by Ernest Bramah
Like Scheherazade of “The One Thousand and One Arabian Nights”, Kai Lung relies upon his prowess as a storyteller to save his neck when he’s accused of treason. His traditional tales ― laced with thought-provoking aphorisms ― will transport readers to a mandarin’s court in ancient China.
How is it possible to suspend topaz in one cup of the balance and weigh it against amethyst in the other; or who…can compare the tranquillising grace of a maiden with the invigorating pleasure of witnessing a well-contested rat-fight?
Forget the frenetic world of Facebook, the torrent of trivia that is Twitter. This review brings you something different. This review wants you to Relax. This review invites you to kick back, turn off the phone, and enjoy the journey in the company of Ernest Bramah’s wonderful Oriental creation – Kai Lung, itinerant story teller, master of Litotes, Euphemism and Understatement, and Apologist Extraordinary for Slow Reading.
In KLGH, Kai Lung, captured by the Shan Tien and “the secretary of his hand, the contemptible Ming-shu”, is befriended by the maiden Hwa-mei. Between them, Scheherazade-like, they tell Shan Tien story after story to postpone Kai Lung’s execution. But the plot is the merest nothing – it’s all about the sly witty stories, and the delightful confection of a totally illusory world.
Ernest Bramah never visited China – in spite of the mock-Oriental language he uses to such effect –
“The full roundness of your illustrious outline is as a display of coloured lights to gladden my commonplace vision.”
or – “May bats defile his Ancestral Tablets and goats propagate within his neglected tomb!” chanted the band in unison. “May the sinews of his hams snap suddenly in moments of achievement!”
or – “Your insight is clear and unbiased,” said the gracious Sovereign. “But however entrancing it is to wander unchecked through a garden of bright images, are we not enticing your mind from another subject of almost equal importance?”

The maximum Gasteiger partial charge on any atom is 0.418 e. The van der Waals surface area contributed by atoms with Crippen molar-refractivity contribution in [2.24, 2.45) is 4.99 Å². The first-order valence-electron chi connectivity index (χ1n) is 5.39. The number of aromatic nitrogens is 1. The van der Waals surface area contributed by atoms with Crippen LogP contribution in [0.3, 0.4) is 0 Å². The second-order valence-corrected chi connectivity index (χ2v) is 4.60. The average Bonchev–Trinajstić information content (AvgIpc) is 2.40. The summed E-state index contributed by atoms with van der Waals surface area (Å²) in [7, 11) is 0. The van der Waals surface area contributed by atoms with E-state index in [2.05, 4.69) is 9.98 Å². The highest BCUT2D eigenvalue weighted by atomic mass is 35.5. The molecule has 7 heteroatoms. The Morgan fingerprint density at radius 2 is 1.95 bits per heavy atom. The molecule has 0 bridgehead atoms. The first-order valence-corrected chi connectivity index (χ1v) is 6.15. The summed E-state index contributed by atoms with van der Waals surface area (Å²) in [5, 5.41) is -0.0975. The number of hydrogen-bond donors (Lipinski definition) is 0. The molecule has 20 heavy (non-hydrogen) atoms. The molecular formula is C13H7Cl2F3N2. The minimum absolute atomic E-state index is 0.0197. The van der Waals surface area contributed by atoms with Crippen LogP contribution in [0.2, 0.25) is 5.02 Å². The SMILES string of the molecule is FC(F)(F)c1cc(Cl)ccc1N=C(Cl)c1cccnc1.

(A line Dorothy Sayers lifts to use in Busman’s Honeymoon, incidentally.)
But it’s doubtful whether the China Bramah writes about ever really existed anyway. Cunning beggars, wily maidens, power-crazed mandarins, naive youths: they may appear superficially Chinese, but only to the extent that Gilbert’s Gentlemen of Japan in the Mikado are really Japanese. What’s actually going on is a delightful satire of late Victorian England, and universal follies.
“Yet,” protested the story-teller hopefully, “it is wisely written: ‘He who never opens his mouth in strife can always close his eyes in peace.’”
“Doubtless,” assented the other. “He can close his eyes assuredly. Whether he will ever again open them is another matter.”
It is a mark of insincerity of purpose to spend one’s time in looking for the sacred Emperor in the low-class tea-shops.
This is writing that revels in being artificial, in using elaborate politeness and contrived phrases in all circumstances however inappropriate.
“So long as we do not lose sight of the necessity whereby my official position will presently involve me in condemning you to a painful death, and your loyal subjection will necessitate your whole-hearted co-operation in the act, there is no reason why the flower of literary excellence should wither for lack of mutual husbandry,” remarked [Shan Tien] tolerantly.
“Your enlightened patronage is a continual nourishment to the soil of my imagination,” replied the story teller.
This is story telling that demands, and rewards attention. The pay-offs are oblique.
“The person who has performed this slight service is Ting, of the outcast line of Lao,” said the student with an admiring bow.. “Having as yet achieved nothing, the world lies before him.”
“She who speaks is Hoa-mi, her father’s house being Chun,” replied the maiden agreeably. “…[He] possesses a wooden plough, two wheel-barrows, a red bow with threescore arrows, and a rice-field, and is therefore a person of some consequence.”
“True,” agreed Lao Ting, “though perhaps the dignity is less imposing than might be imagined in the eye of one who, by means of successive examinations, may ultimately become the Right hand of the Emperor.”
“Is the contingency an impending one?” inquired Hoa-mi, with polite interest.
“So far,” admitted Lao Ting, “it is more in the nature of a vision. There are, of necessity, many trials, and few can reach the ultimate end. Yet even the Yangtze-kiang has a source.”
I keep KLGH by my bed. It’s my go-to book for ingenious stories where every line is a joy and there is something for everyone.
The prosperous and substantial find contentment in hearing of the unassuming virtues and frugal lives of the poor and unsuccessful. Those of humble origin, especially tea-house maidens and the like, are only really at home among stories of the exalted and quick-moving, the profusion of their robes, the magnificence of their palaces, and the general high-minded depravity of their lives.
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